Welcome to the second article in our series Unique Approaches to Representing the Figure. Today, we’re exploring the emotive, figurative sculptures of Christopher Corson! A local artist and Studio Gallery member, Christopher examines the human condition in a way that is unique and insightful. There are infinite ways to represent the figure, and the figure has long been a favorite subject in art. With so much history, and so many different artistic perspectives, how should we approach issues of the figure? Well, let’s begin by slowing down and zooming in on our next featured artist, Christopher Corson!
Meet the Artist
Christopher Corson has an impressive exhibition history, showing his work in numerous galleries and art spaces since 2014. A local artist, he’s had shows throughout the Washington DC/Virginia/Maryland area, including at the IA & A at Hillyer (our neighbor!), the Baltimore Clayworks, East City Art, and many more! His clay forms are touchingly human and fluid in form. They are filled with intensely raw emotion, and though one might assume that the face is a deeply important part of a figurative work, Christopher’s sculptures prove that that is not necessarily true. His universally comprehensible creations oftentimes do not have faces (or heads, for that matter), and when they do, the face is generally tilted to the floor or covered with a hand, seemingly in an attempt to be hidden.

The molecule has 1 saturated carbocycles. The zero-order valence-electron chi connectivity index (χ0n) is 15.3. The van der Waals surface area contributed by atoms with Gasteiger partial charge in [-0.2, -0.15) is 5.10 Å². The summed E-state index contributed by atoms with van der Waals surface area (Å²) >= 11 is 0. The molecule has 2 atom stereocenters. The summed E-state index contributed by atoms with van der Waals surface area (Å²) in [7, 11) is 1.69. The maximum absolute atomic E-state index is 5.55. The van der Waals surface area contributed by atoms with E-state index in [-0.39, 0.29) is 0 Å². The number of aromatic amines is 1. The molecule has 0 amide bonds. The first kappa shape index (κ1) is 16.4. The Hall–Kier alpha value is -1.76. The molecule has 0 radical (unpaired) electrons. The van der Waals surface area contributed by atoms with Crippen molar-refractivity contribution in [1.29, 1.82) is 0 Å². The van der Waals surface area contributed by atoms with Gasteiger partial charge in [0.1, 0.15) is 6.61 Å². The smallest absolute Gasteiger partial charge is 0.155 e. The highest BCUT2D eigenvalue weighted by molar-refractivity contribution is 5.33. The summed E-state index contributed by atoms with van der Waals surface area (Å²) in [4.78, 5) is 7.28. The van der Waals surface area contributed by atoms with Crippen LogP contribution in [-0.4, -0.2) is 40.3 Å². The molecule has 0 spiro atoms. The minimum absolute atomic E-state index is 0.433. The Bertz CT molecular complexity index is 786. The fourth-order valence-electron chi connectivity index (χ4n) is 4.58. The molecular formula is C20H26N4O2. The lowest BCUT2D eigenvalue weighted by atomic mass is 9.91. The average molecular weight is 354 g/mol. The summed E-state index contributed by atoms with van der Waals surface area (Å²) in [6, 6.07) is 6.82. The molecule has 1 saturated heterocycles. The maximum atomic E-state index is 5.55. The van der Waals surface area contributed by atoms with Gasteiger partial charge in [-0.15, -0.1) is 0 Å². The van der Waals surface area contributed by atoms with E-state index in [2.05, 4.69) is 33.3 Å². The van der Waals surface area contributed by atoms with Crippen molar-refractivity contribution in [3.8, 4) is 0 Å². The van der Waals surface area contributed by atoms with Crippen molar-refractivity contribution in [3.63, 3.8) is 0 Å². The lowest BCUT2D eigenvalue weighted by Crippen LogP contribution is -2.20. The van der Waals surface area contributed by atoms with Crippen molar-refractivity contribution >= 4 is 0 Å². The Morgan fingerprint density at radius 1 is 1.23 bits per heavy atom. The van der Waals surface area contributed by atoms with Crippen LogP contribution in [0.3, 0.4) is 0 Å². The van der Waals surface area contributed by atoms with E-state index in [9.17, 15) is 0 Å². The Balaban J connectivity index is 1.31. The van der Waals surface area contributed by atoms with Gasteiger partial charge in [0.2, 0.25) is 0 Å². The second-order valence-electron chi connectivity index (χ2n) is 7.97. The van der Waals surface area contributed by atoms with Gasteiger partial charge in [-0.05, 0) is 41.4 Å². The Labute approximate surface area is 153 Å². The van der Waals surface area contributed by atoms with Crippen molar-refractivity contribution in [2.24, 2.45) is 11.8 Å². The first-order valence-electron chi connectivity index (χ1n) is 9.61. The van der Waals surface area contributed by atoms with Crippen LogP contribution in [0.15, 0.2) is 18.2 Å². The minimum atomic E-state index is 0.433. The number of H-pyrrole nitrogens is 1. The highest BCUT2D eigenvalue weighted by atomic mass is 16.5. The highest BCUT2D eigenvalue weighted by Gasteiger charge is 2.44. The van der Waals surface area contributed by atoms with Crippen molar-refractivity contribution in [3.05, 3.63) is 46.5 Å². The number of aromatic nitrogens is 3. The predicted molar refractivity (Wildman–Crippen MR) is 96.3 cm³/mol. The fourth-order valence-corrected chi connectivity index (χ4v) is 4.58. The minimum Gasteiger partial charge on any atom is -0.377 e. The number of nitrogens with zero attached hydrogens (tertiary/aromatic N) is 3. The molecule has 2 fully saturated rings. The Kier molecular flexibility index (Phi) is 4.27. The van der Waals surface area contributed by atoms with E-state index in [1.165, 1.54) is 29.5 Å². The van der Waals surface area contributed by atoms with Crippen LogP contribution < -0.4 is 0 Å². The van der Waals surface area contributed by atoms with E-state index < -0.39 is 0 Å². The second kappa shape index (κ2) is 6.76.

I sat down with Christopher Corson to ask him some specific questions about his approach to portraying the human figure in his artwork.